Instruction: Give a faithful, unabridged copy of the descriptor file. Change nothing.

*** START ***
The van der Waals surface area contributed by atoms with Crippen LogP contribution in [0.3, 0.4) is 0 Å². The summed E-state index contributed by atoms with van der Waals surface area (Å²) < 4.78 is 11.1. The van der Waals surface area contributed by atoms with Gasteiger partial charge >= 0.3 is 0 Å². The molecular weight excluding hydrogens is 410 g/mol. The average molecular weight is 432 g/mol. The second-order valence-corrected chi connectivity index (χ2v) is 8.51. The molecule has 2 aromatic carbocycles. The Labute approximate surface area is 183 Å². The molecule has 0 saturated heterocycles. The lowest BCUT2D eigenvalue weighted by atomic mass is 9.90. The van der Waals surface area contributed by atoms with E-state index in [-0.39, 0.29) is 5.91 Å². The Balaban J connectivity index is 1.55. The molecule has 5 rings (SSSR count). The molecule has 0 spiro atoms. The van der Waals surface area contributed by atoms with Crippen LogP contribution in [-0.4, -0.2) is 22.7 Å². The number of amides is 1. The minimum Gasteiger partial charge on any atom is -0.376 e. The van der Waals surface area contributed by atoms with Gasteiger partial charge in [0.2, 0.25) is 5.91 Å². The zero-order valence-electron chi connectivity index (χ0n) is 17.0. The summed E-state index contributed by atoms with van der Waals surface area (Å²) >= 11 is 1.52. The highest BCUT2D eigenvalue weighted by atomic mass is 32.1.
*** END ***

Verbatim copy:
The van der Waals surface area contributed by atoms with Crippen LogP contribution in [0.3, 0.4) is 0 Å². The summed E-state index contributed by atoms with van der Waals surface area (Å²) < 4.78 is 11.1. The van der Waals surface area contributed by atoms with Gasteiger partial charge >= 0.3 is 0 Å². The molecular weight excluding hydrogens is 410 g/mol. The average molecular weight is 432 g/mol. The second-order valence-corrected chi connectivity index (χ2v) is 8.51. The molecule has 2 aromatic carbocycles. The Labute approximate surface area is 183 Å². The molecule has 0 saturated heterocycles. The lowest BCUT2D eigenvalue weighted by atomic mass is 9.90. The van der Waals surface area contributed by atoms with E-state index in [-0.39, 0.29) is 5.91 Å². The Balaban J connectivity index is 1.55. The molecule has 5 rings (SSSR count). The molecule has 0 spiro atoms. The van der Waals surface area contributed by atoms with Crippen LogP contribution in [-0.4, -0.2) is 22.7 Å². The number of amides is 1. The minimum Gasteiger partial charge on any atom is -0.376 e. The van der Waals surface area contributed by atoms with Gasteiger partial charge in [0.2, 0.25) is 5.91 Å². The zero-order valence-electron chi connectivity index (χ0n) is 17.0. The summed E-state index contributed by atoms with van der Waals surface area (Å²) >= 11 is 1.52. The highest BCUT2D eigenvalue weighted by atomic mass is 32.1.